Lunch spoiled despite early apology

Probably 50 lunches remained untouched when participants in the Human Trafficking Conference at Oral Roberts University took the noon break.
Some had been warned.
Texas Ranger Sgt. Chris Burchell opened the second half of the law enforcement section by apologizing early to some in his audience for ‘‘spoiling their lunch.’’
It was unknown about how many lunches might have been eaten by those attending Burchell’s section.
The conference sponsored by the Oklahomans Against Trafficking Humans and the Oral Roberts University psychology department focused on making people aware of the seriousness of the issue and the local impact that it has on communities.
After his opening comment about lunch, Burchell went on to describe the impact of human trafficking and the willingness of those involved in the criminal action to kill indiscriminately, even their own for violating rules.
As he started the video, Burchell warned, ‘‘don’t look at the tattoos or clothing on the people in the film and think they are the only ones involved. There are many without tattoos wearing business suits also included in this business.’’
‘‘We are dealing with 15 and 16 year-old pimps going into truck stops and for a couple hundred dollars hook customers up with 13 and 14 year old girls,’’ Burchell said.
Human trafficking does not discriminate between U.S. citizen or foreign national, whether the person is rich or poor or the color of the skin, he said.
Burchell, with 27 years in law enforcement, said he has worked at least 1,200 cases during his career with 480 involving sex crimes. Eighty percent involved child sex issues.
The human trafficking infrastructure is well established and has an unlimited budget, he said. By contrast, law enforcement budgets are limited and the request for night vision glasses to observe suspects that would help build a case are eliminated because they cost too much.
Human traffickers laugh at the U.S. Border Patrol, he said. They lure the women to the U.S. with the promises of jobs and money they can send back to their families. Instead, once they have safely crossed the border, they are taken to places where they are raped many times during a week, then sold to others. New owners tell the women that because they cost them so much, they must pay back that debt, a process that might take several years.
‘‘Do you remember the movie ‘Smoky and the Bandit’?’’ he asked. Traffickers use similar tactics. A member of the group travels in front of a van transporting the human cargo.
They distract troopers and while they are getting a ticket, the van goes by unnoticed. The van stops at a grocery store parking lot in San Antonio. The girls are split up, put into other waiting vehicles and taken to other locations.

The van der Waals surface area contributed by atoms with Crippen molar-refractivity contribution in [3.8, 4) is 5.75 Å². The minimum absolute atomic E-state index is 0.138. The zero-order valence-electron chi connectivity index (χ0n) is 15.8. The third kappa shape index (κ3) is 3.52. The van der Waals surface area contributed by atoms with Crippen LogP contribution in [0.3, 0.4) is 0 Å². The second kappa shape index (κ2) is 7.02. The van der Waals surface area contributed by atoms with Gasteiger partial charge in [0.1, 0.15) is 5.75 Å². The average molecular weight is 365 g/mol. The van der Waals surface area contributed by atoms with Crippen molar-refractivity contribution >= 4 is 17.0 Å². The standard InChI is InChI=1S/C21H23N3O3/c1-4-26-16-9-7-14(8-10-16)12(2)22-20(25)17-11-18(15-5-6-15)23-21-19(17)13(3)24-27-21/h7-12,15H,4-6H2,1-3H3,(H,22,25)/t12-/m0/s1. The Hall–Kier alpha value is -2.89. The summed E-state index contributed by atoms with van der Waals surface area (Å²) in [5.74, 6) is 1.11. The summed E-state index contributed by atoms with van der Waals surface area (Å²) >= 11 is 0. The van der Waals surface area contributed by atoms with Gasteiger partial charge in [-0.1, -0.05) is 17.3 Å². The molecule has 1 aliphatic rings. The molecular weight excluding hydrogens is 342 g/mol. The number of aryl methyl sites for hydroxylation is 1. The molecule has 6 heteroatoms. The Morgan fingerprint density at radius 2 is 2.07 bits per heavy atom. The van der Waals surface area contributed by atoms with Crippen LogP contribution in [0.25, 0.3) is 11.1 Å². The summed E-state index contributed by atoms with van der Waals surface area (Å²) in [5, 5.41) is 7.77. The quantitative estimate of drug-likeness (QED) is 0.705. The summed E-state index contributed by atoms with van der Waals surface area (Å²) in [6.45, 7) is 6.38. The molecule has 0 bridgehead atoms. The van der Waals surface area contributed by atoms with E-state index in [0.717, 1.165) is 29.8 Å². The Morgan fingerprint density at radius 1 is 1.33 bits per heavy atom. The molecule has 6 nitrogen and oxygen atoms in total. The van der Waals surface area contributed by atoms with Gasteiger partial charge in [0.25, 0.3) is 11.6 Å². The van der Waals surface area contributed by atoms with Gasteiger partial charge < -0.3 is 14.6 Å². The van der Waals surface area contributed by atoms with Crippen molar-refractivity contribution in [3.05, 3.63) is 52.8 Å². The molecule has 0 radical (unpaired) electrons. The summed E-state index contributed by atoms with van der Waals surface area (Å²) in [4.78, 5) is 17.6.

Texas authorities, recognizing the problem several years ago, sent officers to Florida, a state 10 years ahead of other states in the nation in dealing with human trafficking, to teach officers how to recognize and deal with the problem.
Within three days after they returned home, those Texas officers were able to identify and arrest people involved in the rings and freeze $1.3 million in assets.
‘‘We do outreach to help victims when they are found,’’ he said. Law enforcement also has enlisted the help from the faith-based community, a coalition of churches from the Christian, Muslim and Jewish communities.
There are no theological differences in this group and all are focused on helping people escape from bad situations, he said. All recognized a need in the community and stepped up to help.
‘‘That help is both physical and psychological. Among the reasons they need medical help is their sex organs are worn out.’’ Burchell said.
Communication with young people today is critical, Burchell said. Just 25 years ago it would have been inappropriate for parents or counselors to ask kids about their sexual activity. That has changed and today and when asked, many young people will admit to having three or more sexual encounters.
‘‘It really gets down to parents knowing where their kids are and what they are doing,’’ he said. ‘‘Some can be lured into the trap when offered a wine cooler. But when they are having sexual encounters for shelter and food, the trap is even deeper.’’
It is impossible to determine the exact number of people — girls and boys — involved in sex slavery because they are moved often to prevent detection.
Laws are in place requiring bars and other establishments to post a warning sign about the illegal activity, along with the telephone number 888-3737-888, a national hotline if a person thinks there is a possibility that human trafficking is going on. Callers remain anonymous.



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